TY: Well, I would jokingly say he does whatever I tell him to. But the truth is, we were friends for a long time before we ever went out on a date. And so I think we have a very strong friendship, which is a solid base, and I think that’s really important because — you know, I’m madly in love with him, but sometimes I get mad at him. But he’s always my best friend. I think that’s one of the really big keys. And also humor! We laugh a lot.
SK: I also want to congratulate you on Every Girl On Tour. How have you been feeling in the weeks leading up to it?
TY: It’s been really fun. I’m a 55-year-old woman and I think I’m busier than I’ve ever been in my career, which I don’t know that I was expecting. But it’s all been really good, and I’ve been so pleasantly surprised by the success of the single. I didn’t expect it to get played on radio, so we’re really enjoying ourselves, and I’m having a good time.
SK: How did you prepare for the tour? What does that look like?
TY: I’m not one of those girls that has the five-year plan. Our tour is all [in] very intimate theaters, so I don’t have a huge production. It’s basically just like a conversation that we have through music and talking. So, just making sure your voice is healthy. Your voice is like any muscle in your body: the more you use it, the stronger it gets. So a lot of singing, a lot of rehearsing, just to make sure that I am physically ready. And I’m ready!
SK: And you’ve had the first few shows in Nashville, right?
TY: Yeah, we did three shows. We opened the fall season of the Nashville Symphony right before the build, and we actually had a lot of Habitat folks come to the show on Saturday night before we kicked off this Nashville build on Sunday.
SK: How have those shows been?
TY: I thought they were pretty good! I didn’t forget any words, I didn’t trip in my heels. Those are my two big things. If that happens, it’s fine.
SK: What was the inspiration behind your latest album?
TY: I haven’t had a record in a long time, and so I just really wanted to find songs that resonated with me. But — let’s stop talking about me! I really want to talk about Habitat.
SK: To touch on the larger theme of gratitude — as Thanksgiving approaches, our readers are starting to reflect on the year and what they’re grateful for. I’d love to hear from both of you: What are you most grateful for in 2019?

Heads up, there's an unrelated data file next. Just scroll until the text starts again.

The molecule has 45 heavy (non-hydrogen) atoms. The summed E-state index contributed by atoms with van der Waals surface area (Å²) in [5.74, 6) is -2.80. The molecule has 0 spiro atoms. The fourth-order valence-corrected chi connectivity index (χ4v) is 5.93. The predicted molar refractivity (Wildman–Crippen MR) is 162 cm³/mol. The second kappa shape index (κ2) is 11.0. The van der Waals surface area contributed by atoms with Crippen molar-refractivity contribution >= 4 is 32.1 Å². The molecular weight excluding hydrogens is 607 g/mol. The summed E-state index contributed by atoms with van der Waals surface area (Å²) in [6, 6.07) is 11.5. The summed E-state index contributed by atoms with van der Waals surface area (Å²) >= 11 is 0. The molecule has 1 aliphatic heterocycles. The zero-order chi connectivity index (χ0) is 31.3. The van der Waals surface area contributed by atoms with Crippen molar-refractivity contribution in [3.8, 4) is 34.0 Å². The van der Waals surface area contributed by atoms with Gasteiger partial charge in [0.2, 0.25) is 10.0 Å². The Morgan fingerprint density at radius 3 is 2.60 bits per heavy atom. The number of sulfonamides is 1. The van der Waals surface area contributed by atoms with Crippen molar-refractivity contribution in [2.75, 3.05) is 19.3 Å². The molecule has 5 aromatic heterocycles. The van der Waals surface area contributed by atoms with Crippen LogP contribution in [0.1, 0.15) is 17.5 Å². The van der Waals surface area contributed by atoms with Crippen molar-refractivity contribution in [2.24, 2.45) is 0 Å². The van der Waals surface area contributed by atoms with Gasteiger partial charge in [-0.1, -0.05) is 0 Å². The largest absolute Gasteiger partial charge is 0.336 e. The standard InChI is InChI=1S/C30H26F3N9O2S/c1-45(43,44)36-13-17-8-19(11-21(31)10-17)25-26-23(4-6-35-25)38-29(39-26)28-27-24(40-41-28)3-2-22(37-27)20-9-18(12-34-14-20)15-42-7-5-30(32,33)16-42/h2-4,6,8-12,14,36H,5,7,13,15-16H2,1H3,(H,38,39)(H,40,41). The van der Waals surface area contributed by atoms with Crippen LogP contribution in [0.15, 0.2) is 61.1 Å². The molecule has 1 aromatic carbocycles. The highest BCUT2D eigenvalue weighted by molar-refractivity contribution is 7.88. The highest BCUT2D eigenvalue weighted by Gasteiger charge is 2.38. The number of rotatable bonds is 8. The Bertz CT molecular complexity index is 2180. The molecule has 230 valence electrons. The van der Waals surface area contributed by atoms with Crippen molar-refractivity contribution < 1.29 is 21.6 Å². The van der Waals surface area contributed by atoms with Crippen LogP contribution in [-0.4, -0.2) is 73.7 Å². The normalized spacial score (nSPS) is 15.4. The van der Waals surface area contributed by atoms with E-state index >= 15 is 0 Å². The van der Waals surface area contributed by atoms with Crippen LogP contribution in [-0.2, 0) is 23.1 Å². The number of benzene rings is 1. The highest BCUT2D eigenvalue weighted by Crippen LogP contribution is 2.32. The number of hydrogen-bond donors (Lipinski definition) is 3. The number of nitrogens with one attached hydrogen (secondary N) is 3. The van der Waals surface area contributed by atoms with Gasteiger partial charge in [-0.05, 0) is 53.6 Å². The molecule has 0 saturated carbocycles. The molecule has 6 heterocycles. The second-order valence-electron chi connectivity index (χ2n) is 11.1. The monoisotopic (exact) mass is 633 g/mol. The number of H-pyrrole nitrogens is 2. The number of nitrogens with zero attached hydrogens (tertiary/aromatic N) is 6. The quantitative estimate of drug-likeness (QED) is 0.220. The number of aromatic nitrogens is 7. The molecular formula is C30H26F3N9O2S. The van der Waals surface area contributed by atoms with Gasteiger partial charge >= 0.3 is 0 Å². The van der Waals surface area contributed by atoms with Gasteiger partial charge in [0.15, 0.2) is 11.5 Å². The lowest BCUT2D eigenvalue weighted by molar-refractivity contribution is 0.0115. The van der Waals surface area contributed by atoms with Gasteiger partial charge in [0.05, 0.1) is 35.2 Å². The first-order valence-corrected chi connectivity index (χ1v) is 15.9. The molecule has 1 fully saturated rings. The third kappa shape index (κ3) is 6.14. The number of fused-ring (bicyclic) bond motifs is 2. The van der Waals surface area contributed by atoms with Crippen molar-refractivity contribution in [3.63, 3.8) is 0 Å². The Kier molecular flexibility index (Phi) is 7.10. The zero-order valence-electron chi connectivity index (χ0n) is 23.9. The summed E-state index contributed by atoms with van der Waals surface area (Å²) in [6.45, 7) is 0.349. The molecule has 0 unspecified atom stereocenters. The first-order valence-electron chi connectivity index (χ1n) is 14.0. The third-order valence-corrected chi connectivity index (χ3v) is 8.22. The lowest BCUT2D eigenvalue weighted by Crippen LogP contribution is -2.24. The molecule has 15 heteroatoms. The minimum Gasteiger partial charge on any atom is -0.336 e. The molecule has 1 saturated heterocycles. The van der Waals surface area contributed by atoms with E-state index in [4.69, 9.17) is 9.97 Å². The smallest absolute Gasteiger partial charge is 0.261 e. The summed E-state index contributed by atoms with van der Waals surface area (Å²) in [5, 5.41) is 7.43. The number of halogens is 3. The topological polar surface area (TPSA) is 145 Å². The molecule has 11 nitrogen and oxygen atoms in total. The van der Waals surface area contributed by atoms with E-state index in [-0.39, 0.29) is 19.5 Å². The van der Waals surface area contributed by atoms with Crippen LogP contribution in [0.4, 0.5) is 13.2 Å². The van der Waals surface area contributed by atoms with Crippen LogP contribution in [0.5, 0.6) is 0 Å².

TY: Well I’m always grateful for the health of my family. Gratitude is a word that we use a lot in our house, so [I’m] grateful that something like this reminds us — we take for granted that we have a roof over our heads, and the things that having a roof over your head brings to a family that we don’t even think about. It’s not just having a place to live, it’s having stability in your life, it’s having a sense of community, a place to raise your kids, and that raises their self-esteem, so I’m grateful for that. And these builds make me even more grateful for my life.
JR: Yeah, I would certainly echo [that]. I’m so grateful for the people who, when I was young, invested in me and gave me opportunities and chances, and [for] people who love me. It’s so inspiring to see people who look to their own better angels and share that love with others. I think the Carters are amazing examples, Garth and Trish are amazing examples, but there are so many — I think 1.4 million people came out and volunteered with Habitat for Humanity last year, and the ripples of that…
You never know, when you decide to take that gratitude and put it into action, the difference that will ultimately make it in other lives. One of my favorite things is to meet people who grew up in Habitat homes and are now going on to do great things and to serve others, because they were given a chance. It’s not just feeling gratitude, but then going out and sharing it and doing something about it.
SK: That’s great. What advice would you give to readers who want to get involved with Habitat for Humanity, or just find small ways to help in their local community?
JR: We are launching a book today really inspired by President Carter, who wrote the foreword, called Our Better Angels. It’s really all about examples of everyday heroes who have gone out and done exactly that. And the hope is, when people read it, they’ll be inspired to look around and think, “Who could I love today?” Or, “What is that problem in my community I could go be a part of?” And sometimes even very small acts of kindness and generosity and service can have a huge impact.
And the not-so-secret, beautiful part of that that I see in Habitat for Humanity every day is that, when we do that, we experience more joy, purpose, fulfillment, and love, so it actually creates that virtual circle. So I hope people will read it and be encouraged, but then put it into action.
This interview has been edited for style and length.